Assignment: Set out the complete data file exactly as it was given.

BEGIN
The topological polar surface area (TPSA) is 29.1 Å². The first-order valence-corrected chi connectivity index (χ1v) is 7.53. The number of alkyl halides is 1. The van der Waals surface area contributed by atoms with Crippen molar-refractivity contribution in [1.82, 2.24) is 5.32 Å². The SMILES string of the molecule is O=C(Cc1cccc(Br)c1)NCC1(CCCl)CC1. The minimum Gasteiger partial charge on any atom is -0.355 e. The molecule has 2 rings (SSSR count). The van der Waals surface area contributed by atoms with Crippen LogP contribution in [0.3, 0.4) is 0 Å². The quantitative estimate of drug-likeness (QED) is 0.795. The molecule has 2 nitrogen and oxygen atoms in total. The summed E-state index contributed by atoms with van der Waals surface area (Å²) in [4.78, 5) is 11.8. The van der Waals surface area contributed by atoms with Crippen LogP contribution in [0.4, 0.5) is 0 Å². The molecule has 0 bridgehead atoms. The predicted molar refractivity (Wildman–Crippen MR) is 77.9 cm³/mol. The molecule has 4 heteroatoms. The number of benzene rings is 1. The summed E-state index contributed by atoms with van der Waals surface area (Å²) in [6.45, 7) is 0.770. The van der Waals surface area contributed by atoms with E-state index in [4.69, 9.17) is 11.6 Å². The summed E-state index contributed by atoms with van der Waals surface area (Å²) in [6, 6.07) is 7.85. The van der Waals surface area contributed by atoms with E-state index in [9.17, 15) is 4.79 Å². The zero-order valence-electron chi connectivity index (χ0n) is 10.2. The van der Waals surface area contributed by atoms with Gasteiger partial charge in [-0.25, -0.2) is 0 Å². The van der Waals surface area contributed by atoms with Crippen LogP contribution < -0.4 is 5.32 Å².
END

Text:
The topological polar surface area (TPSA) is 29.1 Å². The first-order valence-corrected chi connectivity index (χ1v) is 7.53. The number of alkyl halides is 1. The van der Waals surface area contributed by atoms with Crippen molar-refractivity contribution in [1.82, 2.24) is 5.32 Å². The SMILES string of the molecule is O=C(Cc1cccc(Br)c1)NCC1(CCCl)CC1. The minimum Gasteiger partial charge on any atom is -0.355 e. The molecule has 2 rings (SSSR count). The van der Waals surface area contributed by atoms with Crippen LogP contribution in [0.3, 0.4) is 0 Å². The quantitative estimate of drug-likeness (QED) is 0.795. The molecule has 2 nitrogen and oxygen atoms in total. The summed E-state index contributed by atoms with van der Waals surface area (Å²) in [4.78, 5) is 11.8. The van der Waals surface area contributed by atoms with Crippen LogP contribution in [0.4, 0.5) is 0 Å². The molecule has 0 bridgehead atoms. The predicted molar refractivity (Wildman–Crippen MR) is 77.9 cm³/mol. The molecule has 4 heteroatoms. The number of benzene rings is 1. The summed E-state index contributed by atoms with van der Waals surface area (Å²) in [6.45, 7) is 0.770. The van der Waals surface area contributed by atoms with E-state index in [4.69, 9.17) is 11.6 Å². The summed E-state index contributed by atoms with van der Waals surface area (Å²) in [6, 6.07) is 7.85. The van der Waals surface area contributed by atoms with E-state index in [9.17, 15) is 4.79 Å². The zero-order valence-electron chi connectivity index (χ0n) is 10.2. The van der Waals surface area contributed by atoms with Gasteiger partial charge in [-0.25, -0.2) is 0 Å². The van der Waals surface area contributed by atoms with Crippen LogP contribution < -0.4 is 5.32 Å².